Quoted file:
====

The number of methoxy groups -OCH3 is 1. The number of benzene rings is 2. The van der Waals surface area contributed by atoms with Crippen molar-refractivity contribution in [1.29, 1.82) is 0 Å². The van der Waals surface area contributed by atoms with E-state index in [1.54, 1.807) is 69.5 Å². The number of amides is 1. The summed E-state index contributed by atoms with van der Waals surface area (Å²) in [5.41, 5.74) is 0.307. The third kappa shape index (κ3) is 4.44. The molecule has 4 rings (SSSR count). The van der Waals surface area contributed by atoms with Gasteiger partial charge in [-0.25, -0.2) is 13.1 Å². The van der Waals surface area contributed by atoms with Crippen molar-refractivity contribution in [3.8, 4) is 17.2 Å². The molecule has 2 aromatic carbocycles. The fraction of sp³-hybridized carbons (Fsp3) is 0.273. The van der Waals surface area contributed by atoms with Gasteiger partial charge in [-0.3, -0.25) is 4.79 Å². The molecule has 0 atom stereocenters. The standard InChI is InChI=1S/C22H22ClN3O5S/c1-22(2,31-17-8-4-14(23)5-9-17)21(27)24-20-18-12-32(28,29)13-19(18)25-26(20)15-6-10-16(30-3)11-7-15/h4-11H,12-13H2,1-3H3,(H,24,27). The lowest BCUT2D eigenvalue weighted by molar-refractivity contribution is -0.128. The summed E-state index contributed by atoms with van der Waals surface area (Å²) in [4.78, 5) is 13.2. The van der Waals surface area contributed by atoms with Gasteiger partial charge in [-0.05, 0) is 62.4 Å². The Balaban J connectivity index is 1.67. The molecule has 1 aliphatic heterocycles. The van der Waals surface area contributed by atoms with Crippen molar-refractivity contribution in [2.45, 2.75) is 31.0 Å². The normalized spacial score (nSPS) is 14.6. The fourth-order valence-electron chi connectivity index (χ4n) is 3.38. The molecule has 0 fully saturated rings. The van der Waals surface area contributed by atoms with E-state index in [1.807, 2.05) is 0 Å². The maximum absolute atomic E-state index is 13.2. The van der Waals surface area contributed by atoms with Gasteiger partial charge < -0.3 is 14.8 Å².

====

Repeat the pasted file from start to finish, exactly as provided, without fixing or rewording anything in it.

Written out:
The number of methoxy groups -OCH3 is 1. The number of benzene rings is 2. The van der Waals surface area contributed by atoms with Crippen molar-refractivity contribution in [1.29, 1.82) is 0 Å². The van der Waals surface area contributed by atoms with E-state index in [1.54, 1.807) is 69.5 Å². The number of amides is 1. The summed E-state index contributed by atoms with van der Waals surface area (Å²) in [5.41, 5.74) is 0.307. The third kappa shape index (κ3) is 4.44. The molecule has 4 rings (SSSR count). The van der Waals surface area contributed by atoms with Gasteiger partial charge in [-0.25, -0.2) is 13.1 Å². The van der Waals surface area contributed by atoms with Crippen molar-refractivity contribution in [3.8, 4) is 17.2 Å². The molecule has 2 aromatic carbocycles. The fraction of sp³-hybridized carbons (Fsp3) is 0.273. The van der Waals surface area contributed by atoms with Gasteiger partial charge in [-0.3, -0.25) is 4.79 Å². The molecule has 0 atom stereocenters. The standard InChI is InChI=1S/C22H22ClN3O5S/c1-22(2,31-17-8-4-14(23)5-9-17)21(27)24-20-18-12-32(28,29)13-19(18)25-26(20)15-6-10-16(30-3)11-7-15/h4-11H,12-13H2,1-3H3,(H,24,27). The lowest BCUT2D eigenvalue weighted by molar-refractivity contribution is -0.128. The summed E-state index contributed by atoms with van der Waals surface area (Å²) in [4.78, 5) is 13.2. The van der Waals surface area contributed by atoms with Gasteiger partial charge in [-0.05, 0) is 62.4 Å². The Balaban J connectivity index is 1.67. The molecule has 1 aliphatic heterocycles. The van der Waals surface area contributed by atoms with Crippen molar-refractivity contribution in [2.45, 2.75) is 31.0 Å². The normalized spacial score (nSPS) is 14.6. The fourth-order valence-electron chi connectivity index (χ4n) is 3.38. The molecule has 0 fully saturated rings. The van der Waals surface area contributed by atoms with E-state index in [1.807, 2.05) is 0 Å². The maximum absolute atomic E-state index is 13.2. The van der Waals surface area contributed by atoms with Gasteiger partial charge < -0.3 is 14.8 Å².